The Cardiff-based energetic 7-piece stormed through Paris to play La Fléche D’or in front of a watching Sarah Moroz
Yes, Los Campesinos! has an exclamation mark written into the band name, and an exclamation mark indeed fits the nature of their darting tunes. The seven-piece band, which came to fruition in Cardiff, have been touring their fourth album, Hello Sadness. The outfit is fronted by Gareth Campesinos, a spastic lad, perpetually twitchy on the balls of his feet, his voice traveling between plaintiff yelping and bratty taunting. His energy is high-volume, but he has an unfortunate habit of “acting out” the song lyrics. Said lyrics are often fun and witty, but when the stage becomes a platform for charades (i.e. pointing to his heart when he says “heart”, shaking his head at lyrics with the word “no” and other very literal gestures), it dumbs them right down.
The songs of Los Campesinos! are bright and consistent; the brisk rock is punctured by tambourine shakes and cymbal splashes. First song: “By Your Hand,” an anthemic tune about dashed expectations and projecting hopes on others – “I have been dreaming you’ve been dreaming about me.” The band next transitioned into “Romance is Boring,” an offhanded sigh at the fizzle in relationships. The title track to the band’s most recent eponymous album, “Hello Sadness,” was played in the middle of the set, and felt middle of the road: solid without being terrific.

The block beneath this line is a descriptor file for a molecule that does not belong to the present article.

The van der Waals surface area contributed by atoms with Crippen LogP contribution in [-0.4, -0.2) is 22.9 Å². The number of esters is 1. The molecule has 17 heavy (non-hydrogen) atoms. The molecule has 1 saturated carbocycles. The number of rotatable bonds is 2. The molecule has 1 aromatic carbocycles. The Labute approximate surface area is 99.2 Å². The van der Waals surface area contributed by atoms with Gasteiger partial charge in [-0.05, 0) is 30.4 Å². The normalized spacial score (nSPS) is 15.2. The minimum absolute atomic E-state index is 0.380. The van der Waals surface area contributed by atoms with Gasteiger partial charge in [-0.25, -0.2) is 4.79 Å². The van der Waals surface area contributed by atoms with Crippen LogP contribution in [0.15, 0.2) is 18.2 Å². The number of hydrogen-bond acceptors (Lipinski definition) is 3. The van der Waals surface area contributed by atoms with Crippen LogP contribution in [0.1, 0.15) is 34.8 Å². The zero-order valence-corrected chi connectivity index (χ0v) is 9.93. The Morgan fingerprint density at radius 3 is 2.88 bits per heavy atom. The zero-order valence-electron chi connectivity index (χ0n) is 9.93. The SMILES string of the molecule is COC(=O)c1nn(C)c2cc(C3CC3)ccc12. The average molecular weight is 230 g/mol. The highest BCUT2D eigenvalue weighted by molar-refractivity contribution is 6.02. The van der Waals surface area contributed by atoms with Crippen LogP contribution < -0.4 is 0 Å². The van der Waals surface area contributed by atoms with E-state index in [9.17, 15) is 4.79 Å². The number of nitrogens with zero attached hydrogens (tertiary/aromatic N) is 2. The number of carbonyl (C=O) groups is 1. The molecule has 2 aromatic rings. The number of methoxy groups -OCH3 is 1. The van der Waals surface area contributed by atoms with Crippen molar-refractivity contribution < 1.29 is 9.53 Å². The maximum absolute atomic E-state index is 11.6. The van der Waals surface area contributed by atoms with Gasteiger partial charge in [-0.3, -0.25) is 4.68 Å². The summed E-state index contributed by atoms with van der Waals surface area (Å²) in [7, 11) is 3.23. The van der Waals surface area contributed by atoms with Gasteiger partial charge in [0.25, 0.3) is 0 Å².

The standout tune of the night was “Songs about your Girlfriend”–sung with snarl, juiced with a sneer (the complete lyric goes “songs I’ve written about your girlfriend / Are just psalms of spite since it came to an end”). The meat of this song is about getting hot-headed and territorial over a lady, and that agitation just took the set to a different level with its jittery vengeful urgency, softened around the edges with owlish “hoo-oo” back-up vocals.
Overall? Yes, LC!’s energy is there, yet the songs are not necessarily that, well, memorable; one track tended to bleed into another. The lyrics can be quite funny and also relatable, but then again the juvenilia (“more post-coital and less post-rock” suggests Gareth on “Straight in at 101”) can veer dangerously into emo.